Dear Word Detective: So why do we call mouths “pie holes” (as in “Shut your pie hole”)? Of all the foods we could have chosen, what is special about pie? I mean, I like pie and all, but not as much as … say, pastrami. In researching this on my own, I’ve been notified that “pie hole” is probably a variant of “cake hole,” a phrase that apparently was coined in England sometime around World War II (also used in the context of “shut your cake hole”). And “cake” might be a corruption of “ceg,” Welsh for mouth. Is this etymology correct? Or did “pie hole” originate from some completely other source? — James Takahashi.
Mmmm … cake. You can keep your pastrami, and the rye it rode in on. I’d be happy to live out my days on a diet of cake and pizza. I am especially fond of the classic wedding cake, but it’s hard to find except at weddings. Incidentally, is it wrong to encourage your friends to divorce and remarry just so you can get some decent cake? Oh well, too late now.
Somehow I seem incapable of hearing the words “pie hole” without thinking of the classic exchange between Homer Simpson and Moe the bartender: Homer: Hmm. I wonder why he’s so eager to go to the garage? Moe: The “garage”? Hey fellas, the “garage”! Well, ooh la di da, Mr. French Man. Homer: Well, what do you call it? Moe: A car hole!
I must say that although I’ve heard the expressions “pie hole” and “cake hole” in several movies (I have a dim memory of Bruce Willis saying “pie hole” in something forgettable), I don’t think I’ve ever heard either phrase used in casual conversation, but both apparently have been for quite a while. “Cake hole” is the older, dating back to British armed services use in 1943. The earliest printed citation we have for “pie hole,” however, is only from 1983, although it was probably in use for at least a few years before then. “Pie hole” was clearly inspired by “cake hole,” the substitution made perhaps because pie, especially apple, has long been considered a typical American dessert.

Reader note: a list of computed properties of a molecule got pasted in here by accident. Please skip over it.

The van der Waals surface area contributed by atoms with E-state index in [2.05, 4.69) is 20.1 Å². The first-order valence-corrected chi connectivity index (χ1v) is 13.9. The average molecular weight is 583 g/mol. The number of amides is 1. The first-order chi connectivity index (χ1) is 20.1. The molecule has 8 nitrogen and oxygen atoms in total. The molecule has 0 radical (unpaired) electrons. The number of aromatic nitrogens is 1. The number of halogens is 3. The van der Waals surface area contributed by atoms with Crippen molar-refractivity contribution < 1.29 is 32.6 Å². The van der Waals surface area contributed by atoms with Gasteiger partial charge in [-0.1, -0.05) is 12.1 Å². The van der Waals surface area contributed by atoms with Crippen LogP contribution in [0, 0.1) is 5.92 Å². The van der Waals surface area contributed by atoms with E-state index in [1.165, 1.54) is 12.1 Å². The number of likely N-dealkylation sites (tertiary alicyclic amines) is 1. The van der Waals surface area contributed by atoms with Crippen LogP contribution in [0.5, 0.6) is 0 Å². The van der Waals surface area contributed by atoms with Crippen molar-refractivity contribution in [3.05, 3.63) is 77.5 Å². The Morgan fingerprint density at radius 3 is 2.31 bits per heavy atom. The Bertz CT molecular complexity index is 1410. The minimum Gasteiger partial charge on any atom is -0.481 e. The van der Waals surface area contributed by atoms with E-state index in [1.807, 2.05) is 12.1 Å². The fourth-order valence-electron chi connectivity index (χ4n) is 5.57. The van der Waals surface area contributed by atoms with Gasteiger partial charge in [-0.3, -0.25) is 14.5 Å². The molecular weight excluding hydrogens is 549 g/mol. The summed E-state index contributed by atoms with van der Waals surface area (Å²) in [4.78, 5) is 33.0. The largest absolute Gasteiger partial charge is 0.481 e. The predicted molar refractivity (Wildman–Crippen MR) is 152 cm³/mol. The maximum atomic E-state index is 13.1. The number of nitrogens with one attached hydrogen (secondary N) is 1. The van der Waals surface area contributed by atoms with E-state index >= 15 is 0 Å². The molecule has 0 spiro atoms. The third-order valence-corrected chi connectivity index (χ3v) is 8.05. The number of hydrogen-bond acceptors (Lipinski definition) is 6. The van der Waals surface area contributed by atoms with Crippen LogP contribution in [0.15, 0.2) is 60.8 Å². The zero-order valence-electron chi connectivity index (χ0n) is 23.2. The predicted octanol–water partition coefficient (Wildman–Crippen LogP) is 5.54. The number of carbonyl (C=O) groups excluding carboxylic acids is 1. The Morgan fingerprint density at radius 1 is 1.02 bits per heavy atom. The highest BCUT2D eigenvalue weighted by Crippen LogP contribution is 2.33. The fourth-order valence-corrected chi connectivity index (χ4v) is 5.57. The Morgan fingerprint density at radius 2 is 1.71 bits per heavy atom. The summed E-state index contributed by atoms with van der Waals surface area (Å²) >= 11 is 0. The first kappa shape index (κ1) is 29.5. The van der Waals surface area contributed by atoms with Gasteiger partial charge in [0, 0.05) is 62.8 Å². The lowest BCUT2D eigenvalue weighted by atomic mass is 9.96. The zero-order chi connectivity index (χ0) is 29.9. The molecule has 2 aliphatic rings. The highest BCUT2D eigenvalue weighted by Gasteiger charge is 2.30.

As slang for “mouth,” both phrases exhibit the sort of cheerful bluntness and vulgarity common to armed services and working-class slang, “Shut your cake hole” being far more colorful (and, given the humorous element, perhaps less confrontational) than simply saying “Shut your mouth.”
As for the possible Welsh connection, “ceg” does indeed mean “mouth” in Welsh, but the resemblance to “cake” is almost certainly simply coincidental. Among other things, “ceg hole” would be a bit redundant, and there is no record of such a phrase ever being used.